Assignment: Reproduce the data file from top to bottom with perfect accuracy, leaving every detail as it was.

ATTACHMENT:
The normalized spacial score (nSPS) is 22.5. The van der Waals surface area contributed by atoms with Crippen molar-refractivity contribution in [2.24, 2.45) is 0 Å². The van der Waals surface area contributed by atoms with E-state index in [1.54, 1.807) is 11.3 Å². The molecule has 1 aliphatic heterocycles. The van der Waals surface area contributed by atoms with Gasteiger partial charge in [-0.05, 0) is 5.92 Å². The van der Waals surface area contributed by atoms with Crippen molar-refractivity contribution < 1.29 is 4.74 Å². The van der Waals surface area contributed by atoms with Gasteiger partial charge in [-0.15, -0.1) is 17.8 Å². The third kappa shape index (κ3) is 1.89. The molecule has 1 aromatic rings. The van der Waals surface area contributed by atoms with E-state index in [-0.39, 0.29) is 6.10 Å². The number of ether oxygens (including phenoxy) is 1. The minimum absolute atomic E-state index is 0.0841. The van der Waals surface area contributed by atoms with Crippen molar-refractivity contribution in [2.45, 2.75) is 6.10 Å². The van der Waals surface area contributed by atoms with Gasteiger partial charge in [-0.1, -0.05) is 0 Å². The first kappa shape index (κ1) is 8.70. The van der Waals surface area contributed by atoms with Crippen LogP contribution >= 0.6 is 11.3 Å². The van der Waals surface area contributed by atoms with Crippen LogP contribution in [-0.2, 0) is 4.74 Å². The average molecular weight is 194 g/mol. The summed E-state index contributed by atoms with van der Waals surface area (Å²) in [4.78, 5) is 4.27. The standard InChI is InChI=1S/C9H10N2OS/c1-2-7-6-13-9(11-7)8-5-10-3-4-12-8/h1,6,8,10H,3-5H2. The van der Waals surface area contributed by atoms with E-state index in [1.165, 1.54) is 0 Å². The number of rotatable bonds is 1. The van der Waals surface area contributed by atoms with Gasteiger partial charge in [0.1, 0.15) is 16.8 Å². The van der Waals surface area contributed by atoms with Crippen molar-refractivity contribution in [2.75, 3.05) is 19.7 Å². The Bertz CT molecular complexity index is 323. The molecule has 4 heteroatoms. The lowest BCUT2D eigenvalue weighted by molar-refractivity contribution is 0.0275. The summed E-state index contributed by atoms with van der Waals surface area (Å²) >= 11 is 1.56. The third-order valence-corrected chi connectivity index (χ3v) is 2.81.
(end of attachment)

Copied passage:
The normalized spacial score (nSPS) is 22.5. The van der Waals surface area contributed by atoms with Crippen molar-refractivity contribution in [2.24, 2.45) is 0 Å². The van der Waals surface area contributed by atoms with E-state index in [1.54, 1.807) is 11.3 Å². The molecule has 1 aliphatic heterocycles. The van der Waals surface area contributed by atoms with Gasteiger partial charge in [-0.05, 0) is 5.92 Å². The van der Waals surface area contributed by atoms with Crippen molar-refractivity contribution < 1.29 is 4.74 Å². The van der Waals surface area contributed by atoms with Gasteiger partial charge in [-0.15, -0.1) is 17.8 Å². The third kappa shape index (κ3) is 1.89. The molecule has 1 aromatic rings. The van der Waals surface area contributed by atoms with E-state index in [-0.39, 0.29) is 6.10 Å². The number of ether oxygens (including phenoxy) is 1. The minimum absolute atomic E-state index is 0.0841. The van der Waals surface area contributed by atoms with Crippen molar-refractivity contribution in [2.45, 2.75) is 6.10 Å². The van der Waals surface area contributed by atoms with Gasteiger partial charge in [-0.1, -0.05) is 0 Å². The first kappa shape index (κ1) is 8.70. The van der Waals surface area contributed by atoms with Crippen LogP contribution >= 0.6 is 11.3 Å². The van der Waals surface area contributed by atoms with Crippen LogP contribution in [-0.2, 0) is 4.74 Å². The average molecular weight is 194 g/mol. The summed E-state index contributed by atoms with van der Waals surface area (Å²) in [4.78, 5) is 4.27. The standard InChI is InChI=1S/C9H10N2OS/c1-2-7-6-13-9(11-7)8-5-10-3-4-12-8/h1,6,8,10H,3-5H2. The van der Waals surface area contributed by atoms with E-state index in [1.165, 1.54) is 0 Å². The number of rotatable bonds is 1. The van der Waals surface area contributed by atoms with Gasteiger partial charge in [0.1, 0.15) is 16.8 Å². The van der Waals surface area contributed by atoms with Crippen molar-refractivity contribution in [2.75, 3.05) is 19.7 Å². The Bertz CT molecular complexity index is 323. The molecule has 4 heteroatoms. The lowest BCUT2D eigenvalue weighted by molar-refractivity contribution is 0.0275. The summed E-state index contributed by atoms with van der Waals surface area (Å²) >= 11 is 1.56. The third-order valence-corrected chi connectivity index (χ3v) is 2.81.